Increasing scientific evidence points to farmed salmon being much more contaminated than wild salmon (whose natural diet in the wild is far less contaminated).  For example, a survey by the Irish Food Safety Authority in March 2002 showed the farmed salmon was four times more contaminated with PCBs than wild salmon (http://www.fsai.ie/industry/Dioxins3.htm). Another survey in North America showed farmed salmon were ten times more contaminated than wild salmon for PCBs (http://www.cbc.ca/stories/2002/05/17/Consumers/salmon_020517).  A survey of Scottish and Norwegian salmon also showed contamination of farmed salmon with PCBs and dioxins (http://www.sundayherald.com/26081).  The UK Government has also found higher levels of contaminants in farmed salmon as compared to wild. 97% of fresh (i.e. farmed) salmon tested by the Government’s Pesticides Residues Committee was contaminated with DDT compared to 24% for canned (i.e. wild) salmon. 44% of the fresh salmon tested positive for multiple residues of DDT, hexachlorobenzene and chlordane compared to only 1% of canned salmon.  Testing by the UK’s Veterinary Medicines Directorate (http://www.vmd.gov.uk) has also detected PCBs, dioxins and dieldrin in Scottish, Chilean and Norwegian farmed salmon and DDT in Danish farmed trout.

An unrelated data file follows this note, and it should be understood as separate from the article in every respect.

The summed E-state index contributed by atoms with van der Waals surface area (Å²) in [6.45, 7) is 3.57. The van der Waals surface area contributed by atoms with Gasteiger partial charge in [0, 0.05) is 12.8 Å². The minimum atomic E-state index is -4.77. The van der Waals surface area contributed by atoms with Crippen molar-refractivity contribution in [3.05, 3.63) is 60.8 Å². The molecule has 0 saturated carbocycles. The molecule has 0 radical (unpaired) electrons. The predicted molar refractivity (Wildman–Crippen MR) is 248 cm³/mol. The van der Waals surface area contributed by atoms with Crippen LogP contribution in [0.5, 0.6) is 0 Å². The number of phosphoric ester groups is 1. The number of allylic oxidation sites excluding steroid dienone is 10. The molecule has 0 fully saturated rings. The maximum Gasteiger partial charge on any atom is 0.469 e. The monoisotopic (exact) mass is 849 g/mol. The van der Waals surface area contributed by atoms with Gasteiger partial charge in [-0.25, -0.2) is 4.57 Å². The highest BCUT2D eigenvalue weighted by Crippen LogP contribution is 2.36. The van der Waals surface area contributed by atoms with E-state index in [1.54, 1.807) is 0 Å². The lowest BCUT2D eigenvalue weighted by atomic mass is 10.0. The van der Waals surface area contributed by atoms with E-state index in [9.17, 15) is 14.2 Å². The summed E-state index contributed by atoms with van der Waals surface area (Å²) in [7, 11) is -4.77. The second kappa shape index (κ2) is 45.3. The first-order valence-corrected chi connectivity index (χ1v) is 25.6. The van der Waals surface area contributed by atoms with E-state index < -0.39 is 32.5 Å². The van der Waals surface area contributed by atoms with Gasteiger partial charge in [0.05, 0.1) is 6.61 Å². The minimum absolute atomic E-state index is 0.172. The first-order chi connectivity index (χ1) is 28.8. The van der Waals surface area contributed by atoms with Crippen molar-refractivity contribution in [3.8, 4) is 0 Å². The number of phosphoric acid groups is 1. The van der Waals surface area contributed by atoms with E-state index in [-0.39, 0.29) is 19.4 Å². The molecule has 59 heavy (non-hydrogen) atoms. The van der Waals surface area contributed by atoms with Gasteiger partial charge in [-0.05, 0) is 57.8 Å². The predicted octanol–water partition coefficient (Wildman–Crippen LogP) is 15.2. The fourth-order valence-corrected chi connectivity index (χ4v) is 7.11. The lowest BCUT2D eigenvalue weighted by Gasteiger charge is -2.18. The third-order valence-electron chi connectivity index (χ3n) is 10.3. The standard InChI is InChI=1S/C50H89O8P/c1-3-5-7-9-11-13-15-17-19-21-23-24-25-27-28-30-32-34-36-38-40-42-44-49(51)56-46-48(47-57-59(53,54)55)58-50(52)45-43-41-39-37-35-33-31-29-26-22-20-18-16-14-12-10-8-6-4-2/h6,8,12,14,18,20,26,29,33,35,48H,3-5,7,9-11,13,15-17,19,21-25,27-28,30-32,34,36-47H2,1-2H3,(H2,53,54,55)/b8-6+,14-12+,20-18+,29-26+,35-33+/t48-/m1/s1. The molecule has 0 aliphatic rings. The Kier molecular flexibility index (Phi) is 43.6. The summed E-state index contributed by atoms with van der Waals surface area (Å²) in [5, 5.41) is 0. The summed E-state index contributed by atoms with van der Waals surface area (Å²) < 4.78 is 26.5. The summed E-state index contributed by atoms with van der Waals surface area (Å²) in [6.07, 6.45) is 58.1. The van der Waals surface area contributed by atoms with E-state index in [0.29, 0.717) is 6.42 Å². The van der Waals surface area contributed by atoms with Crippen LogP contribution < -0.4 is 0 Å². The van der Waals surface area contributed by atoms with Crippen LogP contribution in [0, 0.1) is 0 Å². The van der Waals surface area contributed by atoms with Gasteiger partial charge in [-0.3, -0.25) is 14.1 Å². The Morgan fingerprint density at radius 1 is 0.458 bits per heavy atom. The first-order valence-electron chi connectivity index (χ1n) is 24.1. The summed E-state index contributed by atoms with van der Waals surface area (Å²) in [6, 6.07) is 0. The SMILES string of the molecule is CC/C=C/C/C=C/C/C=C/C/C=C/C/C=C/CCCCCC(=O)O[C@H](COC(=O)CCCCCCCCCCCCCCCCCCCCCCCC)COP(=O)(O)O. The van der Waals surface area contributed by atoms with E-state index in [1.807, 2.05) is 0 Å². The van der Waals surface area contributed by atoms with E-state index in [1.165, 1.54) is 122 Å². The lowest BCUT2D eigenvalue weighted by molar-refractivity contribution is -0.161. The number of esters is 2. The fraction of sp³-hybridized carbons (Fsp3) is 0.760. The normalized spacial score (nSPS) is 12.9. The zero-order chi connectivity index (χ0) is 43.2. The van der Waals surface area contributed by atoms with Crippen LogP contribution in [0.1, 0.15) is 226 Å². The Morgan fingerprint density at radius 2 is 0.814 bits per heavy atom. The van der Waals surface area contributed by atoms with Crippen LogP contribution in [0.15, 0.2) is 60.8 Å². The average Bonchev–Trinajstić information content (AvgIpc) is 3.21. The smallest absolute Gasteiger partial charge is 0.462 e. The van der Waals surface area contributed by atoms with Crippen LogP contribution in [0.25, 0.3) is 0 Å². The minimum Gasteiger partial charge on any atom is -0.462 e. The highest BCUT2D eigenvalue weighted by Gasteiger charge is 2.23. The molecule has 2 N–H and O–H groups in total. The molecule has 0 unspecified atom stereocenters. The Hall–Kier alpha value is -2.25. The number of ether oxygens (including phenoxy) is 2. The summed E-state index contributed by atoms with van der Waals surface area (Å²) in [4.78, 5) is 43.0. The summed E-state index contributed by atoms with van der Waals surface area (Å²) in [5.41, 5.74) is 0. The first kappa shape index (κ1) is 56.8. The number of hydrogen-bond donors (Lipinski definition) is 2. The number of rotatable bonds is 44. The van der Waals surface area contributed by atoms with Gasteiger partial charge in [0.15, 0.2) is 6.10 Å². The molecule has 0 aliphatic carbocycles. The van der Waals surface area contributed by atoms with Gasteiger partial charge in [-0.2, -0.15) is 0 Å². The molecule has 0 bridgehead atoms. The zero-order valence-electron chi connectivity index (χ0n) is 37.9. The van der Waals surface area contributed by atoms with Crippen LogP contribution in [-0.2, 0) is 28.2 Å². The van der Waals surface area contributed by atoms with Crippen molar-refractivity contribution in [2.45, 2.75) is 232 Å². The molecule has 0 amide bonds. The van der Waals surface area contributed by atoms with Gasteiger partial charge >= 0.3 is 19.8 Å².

An award-winning BBC documentary (http://www.bbc.co.uk/nature/programmes/tv/salmon/) broadcast in January 2001 featuring these alarming findings led to the UK’s Food Standards Agency emphasising that farmed salmon was safe to eat but couched in the caveat that it should only be eaten once a week (http://www.food.gov.uk/news/pressreleases/fishadvice) - the clear implication being that eating more than one portion of farmed salmon a week would exceed food safety limits.  That is why M&S’s ‘Gravadlax Scottish salmon’ and ‘Orkney Scottish smoked salmon’ now reads “nutrition experts recommend eating a portion of oily fish such as salmon each week as part of a balanced diet” (last year they were advising consumers to eat “2-3 portions of oily fish”).  M&S, just to be on the safe side, might as well add: ‘nutrition experts recommend that you do not eat more than one portion of oily fish such as salmon each week’.  Meanwhile, Tesco proudly advertise that their farmed salmon is “High in Omega-3s” but are less keen to stress it could also be high in PCBs, dioxins or DDT (or that wild salmon can contain more Omega-3s).